My Father’s Tzitzit
When I was a little girl, I went to synagogue with my father. One of my earliest memories is being young enough to sit on his lap in the men’s section, where we shared two special games. The first he called “Find theAleph,” the first letter of the Hebrew alphabet. It may sound easy, but believe me, looking at a sea of black Hebrew letters and finding every alephon the page was quite the challenge for a child of three or four. This game was designed to keep me quiet, but unfortunately it had quite the opposite effect, since every time I’d find one I’d cry out, triumphantly, “Aleph!”
And so he devised the second, far quieter game.
My father taught me to braid his tzitzit. I don’t think he ever braided my long brown hair, but he taught me how to plait the strings that hung from his soft, white prayer shawl.
I didn’t always understand his words or his ways, but I understood his hugs
You are probably thinking: why is this significant? Of course a man can make a simple braid, and why shouldn’t he be able to impart this basic skill to his only daughter? You see, it’s that my father was an immigrant. He spoke many languages, some better than others; I didn’t always understand his words or his ways. Still, I understood his hugs, the way he tickled me under my chin, and the hard candies he always had in his pocket. And somehow, I understood his silent instructions. Over, under, over, under—the braid took shape as my little fingers learned the lessons of his big, gentle hands.
As I got older, there is very little else I remember my father actually teaching me. After all, what could he teach a girl who got straight A’s in school and wanted to go to an Ivy League college? Who valued her secular education more than any old-world folk wisdom he could possibly pass on?
And yet, today, what I remember from college seems like a big blur of intellectual trivia compared to the simple lessons of my father: he taught me to say theShema before I went to sleep, and the Modeh An when I woke. He taught me the blessings for bread, for wine, and even for the occasional Scotch. I may not remember to always say these prayers, but I know them all by heart. The way I know my social security number . . . and my Jewish name.
When my father died after a short illness, peacefully in bed, at the age of eighty-two, a man from the Jewish burial society, the Chevra Kadisha, came to prepare his body according to Jewish law. He asked me if my father had a tallit he’d want to be buried in, as a shroud. Of course he did, I said, and I went to get his same old and treasured prayer shawl from its familiar worn velvet bag, beside his bed.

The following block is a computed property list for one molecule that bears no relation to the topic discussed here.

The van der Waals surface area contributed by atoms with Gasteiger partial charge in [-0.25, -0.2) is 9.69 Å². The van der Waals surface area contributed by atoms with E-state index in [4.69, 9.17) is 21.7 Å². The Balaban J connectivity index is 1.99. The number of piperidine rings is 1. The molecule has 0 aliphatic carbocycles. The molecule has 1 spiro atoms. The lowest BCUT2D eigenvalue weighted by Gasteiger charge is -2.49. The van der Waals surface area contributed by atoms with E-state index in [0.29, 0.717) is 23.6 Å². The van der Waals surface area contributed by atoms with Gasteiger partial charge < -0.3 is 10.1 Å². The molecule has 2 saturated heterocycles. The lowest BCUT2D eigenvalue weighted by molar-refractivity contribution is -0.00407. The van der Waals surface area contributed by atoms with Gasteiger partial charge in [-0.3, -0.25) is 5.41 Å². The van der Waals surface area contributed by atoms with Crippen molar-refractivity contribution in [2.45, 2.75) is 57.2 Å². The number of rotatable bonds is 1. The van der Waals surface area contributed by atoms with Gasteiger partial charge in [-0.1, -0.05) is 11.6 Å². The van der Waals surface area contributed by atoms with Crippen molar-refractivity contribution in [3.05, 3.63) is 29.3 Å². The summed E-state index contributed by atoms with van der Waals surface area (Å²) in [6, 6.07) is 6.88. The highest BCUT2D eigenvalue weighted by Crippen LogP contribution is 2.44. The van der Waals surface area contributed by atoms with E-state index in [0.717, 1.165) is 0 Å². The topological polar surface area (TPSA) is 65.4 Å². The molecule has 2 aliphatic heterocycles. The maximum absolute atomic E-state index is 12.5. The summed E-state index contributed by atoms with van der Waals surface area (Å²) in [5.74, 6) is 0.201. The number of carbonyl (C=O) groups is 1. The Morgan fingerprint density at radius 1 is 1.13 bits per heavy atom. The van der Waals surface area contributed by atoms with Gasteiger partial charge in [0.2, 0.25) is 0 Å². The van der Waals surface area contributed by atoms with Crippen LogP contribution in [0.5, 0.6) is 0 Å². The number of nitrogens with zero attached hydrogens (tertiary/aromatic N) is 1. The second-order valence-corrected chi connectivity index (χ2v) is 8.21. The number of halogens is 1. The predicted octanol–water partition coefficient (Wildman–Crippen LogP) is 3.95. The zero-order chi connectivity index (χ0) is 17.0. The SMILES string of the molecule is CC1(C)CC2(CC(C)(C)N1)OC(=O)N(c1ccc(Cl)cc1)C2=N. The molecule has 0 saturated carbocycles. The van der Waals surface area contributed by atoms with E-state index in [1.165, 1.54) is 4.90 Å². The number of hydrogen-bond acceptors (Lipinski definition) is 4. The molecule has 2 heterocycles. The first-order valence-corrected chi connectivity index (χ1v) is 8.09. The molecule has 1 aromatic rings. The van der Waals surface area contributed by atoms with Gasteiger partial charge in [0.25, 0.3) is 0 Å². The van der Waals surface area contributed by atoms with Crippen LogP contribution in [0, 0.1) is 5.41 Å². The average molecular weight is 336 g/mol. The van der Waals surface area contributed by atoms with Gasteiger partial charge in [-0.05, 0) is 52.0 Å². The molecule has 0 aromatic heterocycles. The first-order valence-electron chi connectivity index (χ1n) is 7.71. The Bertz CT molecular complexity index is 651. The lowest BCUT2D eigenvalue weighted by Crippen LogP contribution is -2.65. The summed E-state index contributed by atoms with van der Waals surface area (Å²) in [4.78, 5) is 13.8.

As this physical connection was broken, a new bond was formed
The man from the burial society—whose name I don’t remember, but whose kindness I will never forget—asked me a question then that, in my shock and grief, I wasn’t even sure I heard correctly. He asked if I would like to keep one of the tzitzit. I stared at him, dumbfounded, and almost laughed with sudden joy and a wave of unexpected relief. “I can really do that?” I asked, amazed that the strict laws of Jewish burial ritual would permit such a sentimental but meaningful gesture. He assured me they would, and asked for a scissors.
I got it, and tensed as he prepared to cut the cord. At that moment one of my dad’s last links to the earthly world was cut, and I felt an almost umbilical severing of the bond between the father who had filled the days of my life and the one who would come to inhabit my memory. And yet, as this physical connection was broken, a new bond was formed.
Today, every time I touch the tzitzit, it is as if I am touching my father. The braided cord—for it is, indeed, a braid I made—is a tangible reminder of one of his sweetest lessons. In the braids of his tzitzit are the cords of his life, the temporal entwined with the spiritual, in a special, private link that remains long after his soul departed. The tzitzit is now a bookmark in my prayerbook, and as I turn each page I find the alephs and remember my father, whose quiet wisdom I hope to honor every time I touch his final gift.
BY JESSICA KLEIN LEVENBROWN